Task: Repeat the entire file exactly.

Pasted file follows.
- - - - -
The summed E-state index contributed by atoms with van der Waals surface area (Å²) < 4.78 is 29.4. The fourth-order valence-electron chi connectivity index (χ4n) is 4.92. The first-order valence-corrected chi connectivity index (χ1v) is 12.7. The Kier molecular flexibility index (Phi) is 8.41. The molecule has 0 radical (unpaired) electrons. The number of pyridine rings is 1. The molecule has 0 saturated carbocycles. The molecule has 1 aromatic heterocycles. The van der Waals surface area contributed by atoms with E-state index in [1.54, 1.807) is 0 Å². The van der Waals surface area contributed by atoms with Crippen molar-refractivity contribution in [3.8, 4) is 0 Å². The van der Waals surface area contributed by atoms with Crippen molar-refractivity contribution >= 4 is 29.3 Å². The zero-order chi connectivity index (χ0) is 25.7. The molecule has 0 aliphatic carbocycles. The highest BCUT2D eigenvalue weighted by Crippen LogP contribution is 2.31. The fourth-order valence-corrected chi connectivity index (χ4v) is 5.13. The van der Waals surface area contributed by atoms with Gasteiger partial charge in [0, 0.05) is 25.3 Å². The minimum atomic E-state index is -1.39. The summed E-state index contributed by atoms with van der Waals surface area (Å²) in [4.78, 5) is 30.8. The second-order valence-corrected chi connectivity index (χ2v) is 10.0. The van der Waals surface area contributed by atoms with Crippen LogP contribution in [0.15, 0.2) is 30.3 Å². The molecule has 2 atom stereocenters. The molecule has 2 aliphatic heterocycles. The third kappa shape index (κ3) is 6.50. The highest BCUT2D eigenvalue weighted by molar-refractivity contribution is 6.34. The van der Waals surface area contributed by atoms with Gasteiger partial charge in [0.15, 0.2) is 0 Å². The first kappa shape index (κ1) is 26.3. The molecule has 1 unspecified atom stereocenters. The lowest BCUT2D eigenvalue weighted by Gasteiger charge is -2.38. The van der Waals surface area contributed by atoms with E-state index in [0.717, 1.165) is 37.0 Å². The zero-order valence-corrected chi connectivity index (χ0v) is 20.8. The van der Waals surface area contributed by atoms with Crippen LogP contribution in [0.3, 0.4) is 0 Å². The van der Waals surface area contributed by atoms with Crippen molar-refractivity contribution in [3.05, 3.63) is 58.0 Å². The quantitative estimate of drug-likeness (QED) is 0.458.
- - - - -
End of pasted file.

The summed E-state index contributed by atoms with van der Waals surface area (Å²) < 4.78 is 29.4. The fourth-order valence-electron chi connectivity index (χ4n) is 4.92. The first-order valence-corrected chi connectivity index (χ1v) is 12.7. The Kier molecular flexibility index (Phi) is 8.41. The molecule has 0 radical (unpaired) electrons. The number of pyridine rings is 1. The molecule has 0 saturated carbocycles. The molecule has 1 aromatic heterocycles. The van der Waals surface area contributed by atoms with E-state index in [1.54, 1.807) is 0 Å². The van der Waals surface area contributed by atoms with Crippen molar-refractivity contribution in [3.8, 4) is 0 Å². The van der Waals surface area contributed by atoms with Crippen molar-refractivity contribution >= 4 is 29.3 Å². The zero-order chi connectivity index (χ0) is 25.7. The molecule has 0 aliphatic carbocycles. The highest BCUT2D eigenvalue weighted by Crippen LogP contribution is 2.31. The fourth-order valence-corrected chi connectivity index (χ4v) is 5.13. The van der Waals surface area contributed by atoms with Gasteiger partial charge in [0, 0.05) is 25.3 Å². The minimum atomic E-state index is -1.39. The summed E-state index contributed by atoms with van der Waals surface area (Å²) in [4.78, 5) is 30.8. The second-order valence-corrected chi connectivity index (χ2v) is 10.0. The van der Waals surface area contributed by atoms with Crippen LogP contribution in [0.15, 0.2) is 30.3 Å². The molecule has 2 atom stereocenters. The molecule has 2 aliphatic heterocycles. The third kappa shape index (κ3) is 6.50. The highest BCUT2D eigenvalue weighted by molar-refractivity contribution is 6.34. The van der Waals surface area contributed by atoms with Gasteiger partial charge in [0.15, 0.2) is 0 Å². The first kappa shape index (κ1) is 26.3. The molecule has 1 unspecified atom stereocenters. The lowest BCUT2D eigenvalue weighted by Gasteiger charge is -2.38. The van der Waals surface area contributed by atoms with E-state index in [0.717, 1.165) is 37.0 Å². The zero-order valence-corrected chi connectivity index (χ0v) is 20.8. The van der Waals surface area contributed by atoms with Crippen LogP contribution in [0.3, 0.4) is 0 Å². The van der Waals surface area contributed by atoms with Crippen molar-refractivity contribution in [3.05, 3.63) is 58.0 Å². The quantitative estimate of drug-likeness (QED) is 0.458.